Congress Should Let the EB-5 Cash-for-Visa Program Expire

Can the EB-5 Immigrant Investor Program be fixed? It’s been over a year since we called for an end to the program that is now set to expire unless renewed by September 30. As we previously wrote: 

Simply stated, the EB-5 Program operates as a cash-for-visa scheme. Whatever economic advantage it might offer is outweighed by the corruption it engenders and negative influence it has on national security and good government.  Congress should end the program or work to reform its governing rules to prevent continued abuse by the political class. 

There wasn’t much congressional interest in ending the program when we wrote that in May 2017, but the tide appears to be turning. The Senate Judiciary Committee recently held a hearing to discuss the EB-5 program with Lee Francis Cissna, Director of the U.S. Citizenship and Immigration Services (“USCIS”), which is the agency responsible for the program. At the hearing, members of both parties and Director Cissna agreed that, barring legislative reform or publication of long-pending modernization rules, the EB-5 program should be allowed to expire. 

Below are the key quotes and exchanges from the hearing:

Chairman Grassley’s opening statement laid out the significant issues associated with the Regional Center Program:  

As interest in the EB-5 Regional Center Program has grown, so have cases of fraud, corruption and threats to national security. There are many, many well-documented examples of the inherent problems in this program. In fact, over the last five years, I along with several of my colleagues, have written over thirty oversight letters highlighting the various vulnerabilities of this visa program.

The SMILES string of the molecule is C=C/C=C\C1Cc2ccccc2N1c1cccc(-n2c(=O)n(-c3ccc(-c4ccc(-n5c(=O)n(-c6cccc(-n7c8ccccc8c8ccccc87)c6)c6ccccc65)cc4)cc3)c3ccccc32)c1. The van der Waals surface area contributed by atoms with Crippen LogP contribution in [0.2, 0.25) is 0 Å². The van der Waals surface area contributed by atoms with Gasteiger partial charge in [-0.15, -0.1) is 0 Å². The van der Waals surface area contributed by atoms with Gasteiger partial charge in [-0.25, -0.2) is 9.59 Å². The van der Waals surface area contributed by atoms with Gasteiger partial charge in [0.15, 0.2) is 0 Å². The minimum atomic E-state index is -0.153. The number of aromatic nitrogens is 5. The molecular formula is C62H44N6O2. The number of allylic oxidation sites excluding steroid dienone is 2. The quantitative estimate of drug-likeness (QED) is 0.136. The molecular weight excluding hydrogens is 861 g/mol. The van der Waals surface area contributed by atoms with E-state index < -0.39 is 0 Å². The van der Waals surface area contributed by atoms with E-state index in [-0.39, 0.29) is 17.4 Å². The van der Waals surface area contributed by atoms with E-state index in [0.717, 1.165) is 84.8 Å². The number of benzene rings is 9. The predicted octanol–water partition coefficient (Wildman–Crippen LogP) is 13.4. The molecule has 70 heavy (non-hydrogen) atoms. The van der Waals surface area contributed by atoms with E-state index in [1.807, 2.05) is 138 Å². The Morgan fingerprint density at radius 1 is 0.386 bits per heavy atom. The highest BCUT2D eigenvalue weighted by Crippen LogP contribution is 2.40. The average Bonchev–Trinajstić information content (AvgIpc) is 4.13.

USCIS Director Cissna agreed that the program is rife with fraud and should be eliminated. In his opening statement, he said, “In the absence of legislative reforms, I believe Congress should indeed consider allowing the program to expire.”  

Senator Feinstein then prodded Cissna, That’s the reason I’m concerned with this program, I think its rife with fraud. In response, Cissna carried Feinstein’s concern even further, stating, “I think a lot of the cases . . .  involve full on criminal activity too. Fraud with our agency is one thing, but then it often gets magnified into full on criminal activity.”  

Senator Feinstein stated“It’s no secret that I oppose this program. I believe it should be eliminated entirely.” She continued, lamenting that “under the EB-5 system, the wealthy can cut to the front of the line. This on its face is fundamentally unamerican.” These are the same cronyism concerns that we’ve been worried about throughout our time investigating the program. 

Finally, Senator Durbin said“I am proud to be the only cosponsor of the Grassley-Feinstein bill to eliminate this program, I hope others will join us.” He then claimed that the EB-5 program is “outrageous and embarrassing to this nation.”  

Come September 30, Congress should allow the EB-5 program to expire with or without modernization rules. While the modernization rules would be better than the current system, they will not fix the endemic problems of fraud and corruption with the cash-for-visa program. It’s time to end it.  

Max Menkes is a Research Fellow at Cause of Action Institute.